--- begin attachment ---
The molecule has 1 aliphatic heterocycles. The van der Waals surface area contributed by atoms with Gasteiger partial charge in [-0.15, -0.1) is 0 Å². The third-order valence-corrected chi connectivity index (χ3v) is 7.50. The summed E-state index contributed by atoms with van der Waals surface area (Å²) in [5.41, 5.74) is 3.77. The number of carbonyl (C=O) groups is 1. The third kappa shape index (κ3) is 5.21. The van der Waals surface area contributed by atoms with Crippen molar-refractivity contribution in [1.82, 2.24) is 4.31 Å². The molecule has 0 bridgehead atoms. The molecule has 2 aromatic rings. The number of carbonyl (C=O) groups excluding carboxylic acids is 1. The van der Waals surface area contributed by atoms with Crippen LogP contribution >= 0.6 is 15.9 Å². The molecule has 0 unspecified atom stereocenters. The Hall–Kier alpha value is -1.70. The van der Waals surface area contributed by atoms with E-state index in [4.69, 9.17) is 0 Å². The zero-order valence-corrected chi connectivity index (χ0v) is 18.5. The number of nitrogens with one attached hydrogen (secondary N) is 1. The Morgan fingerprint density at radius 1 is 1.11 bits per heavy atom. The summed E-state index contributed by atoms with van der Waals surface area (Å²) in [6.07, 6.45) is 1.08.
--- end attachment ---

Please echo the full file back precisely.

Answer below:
The molecule has 1 aliphatic heterocycles. The van der Waals surface area contributed by atoms with Gasteiger partial charge in [-0.15, -0.1) is 0 Å². The third-order valence-corrected chi connectivity index (χ3v) is 7.50. The summed E-state index contributed by atoms with van der Waals surface area (Å²) in [5.41, 5.74) is 3.77. The number of carbonyl (C=O) groups is 1. The third kappa shape index (κ3) is 5.21. The van der Waals surface area contributed by atoms with Crippen molar-refractivity contribution in [1.82, 2.24) is 4.31 Å². The molecule has 0 bridgehead atoms. The molecule has 2 aromatic rings. The number of carbonyl (C=O) groups excluding carboxylic acids is 1. The van der Waals surface area contributed by atoms with Crippen LogP contribution >= 0.6 is 15.9 Å². The molecule has 0 unspecified atom stereocenters. The Hall–Kier alpha value is -1.70. The van der Waals surface area contributed by atoms with E-state index in [4.69, 9.17) is 0 Å². The zero-order valence-corrected chi connectivity index (χ0v) is 18.5. The number of nitrogens with one attached hydrogen (secondary N) is 1. The Morgan fingerprint density at radius 1 is 1.11 bits per heavy atom. The summed E-state index contributed by atoms with van der Waals surface area (Å²) in [6.07, 6.45) is 1.08.